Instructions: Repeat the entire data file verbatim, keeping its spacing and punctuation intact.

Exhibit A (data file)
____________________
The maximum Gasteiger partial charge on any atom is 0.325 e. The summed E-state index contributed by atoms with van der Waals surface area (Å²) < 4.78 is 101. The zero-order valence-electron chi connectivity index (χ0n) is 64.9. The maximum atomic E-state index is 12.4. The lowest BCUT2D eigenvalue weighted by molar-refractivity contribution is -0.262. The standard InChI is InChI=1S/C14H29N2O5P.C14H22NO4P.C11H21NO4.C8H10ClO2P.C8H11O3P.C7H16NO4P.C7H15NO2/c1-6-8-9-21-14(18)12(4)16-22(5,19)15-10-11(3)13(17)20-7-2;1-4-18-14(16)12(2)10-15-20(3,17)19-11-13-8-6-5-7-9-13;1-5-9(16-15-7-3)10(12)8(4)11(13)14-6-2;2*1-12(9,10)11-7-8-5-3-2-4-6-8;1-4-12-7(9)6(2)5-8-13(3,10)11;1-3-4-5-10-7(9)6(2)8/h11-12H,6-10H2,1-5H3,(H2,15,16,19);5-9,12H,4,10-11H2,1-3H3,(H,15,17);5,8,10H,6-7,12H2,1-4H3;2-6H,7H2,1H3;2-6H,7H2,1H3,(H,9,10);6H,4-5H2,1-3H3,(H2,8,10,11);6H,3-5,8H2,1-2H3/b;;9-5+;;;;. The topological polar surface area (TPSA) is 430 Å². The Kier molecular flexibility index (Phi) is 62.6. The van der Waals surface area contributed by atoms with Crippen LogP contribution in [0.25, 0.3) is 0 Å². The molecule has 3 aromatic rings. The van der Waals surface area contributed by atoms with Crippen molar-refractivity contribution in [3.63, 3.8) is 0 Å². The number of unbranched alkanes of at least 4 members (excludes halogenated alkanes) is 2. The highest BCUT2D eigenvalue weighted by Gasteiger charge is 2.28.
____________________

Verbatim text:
The maximum Gasteiger partial charge on any atom is 0.325 e. The summed E-state index contributed by atoms with van der Waals surface area (Å²) < 4.78 is 101. The zero-order valence-electron chi connectivity index (χ0n) is 64.9. The maximum atomic E-state index is 12.4. The lowest BCUT2D eigenvalue weighted by molar-refractivity contribution is -0.262. The standard InChI is InChI=1S/C14H29N2O5P.C14H22NO4P.C11H21NO4.C8H10ClO2P.C8H11O3P.C7H16NO4P.C7H15NO2/c1-6-8-9-21-14(18)12(4)16-22(5,19)15-10-11(3)13(17)20-7-2;1-4-18-14(16)12(2)10-15-20(3,17)19-11-13-8-6-5-7-9-13;1-5-9(16-15-7-3)10(12)8(4)11(13)14-6-2;2*1-12(9,10)11-7-8-5-3-2-4-6-8;1-4-12-7(9)6(2)5-8-13(3,10)11;1-3-4-5-10-7(9)6(2)8/h11-12H,6-10H2,1-5H3,(H2,15,16,19);5-9,12H,4,10-11H2,1-3H3,(H,15,17);5,8,10H,6-7,12H2,1-4H3;2-6H,7H2,1H3;2-6H,7H2,1H3,(H,9,10);6H,4-5H2,1-3H3,(H2,8,10,11);6H,3-5,8H2,1-2H3/b;;9-5+;;;;. The topological polar surface area (TPSA) is 430 Å². The Kier molecular flexibility index (Phi) is 62.6. The van der Waals surface area contributed by atoms with Crippen LogP contribution in [0.25, 0.3) is 0 Å². The molecule has 3 aromatic rings. The van der Waals surface area contributed by atoms with Crippen molar-refractivity contribution in [3.63, 3.8) is 0 Å². The number of unbranched alkanes of at least 4 members (excludes halogenated alkanes) is 2. The highest BCUT2D eigenvalue weighted by Gasteiger charge is 2.28.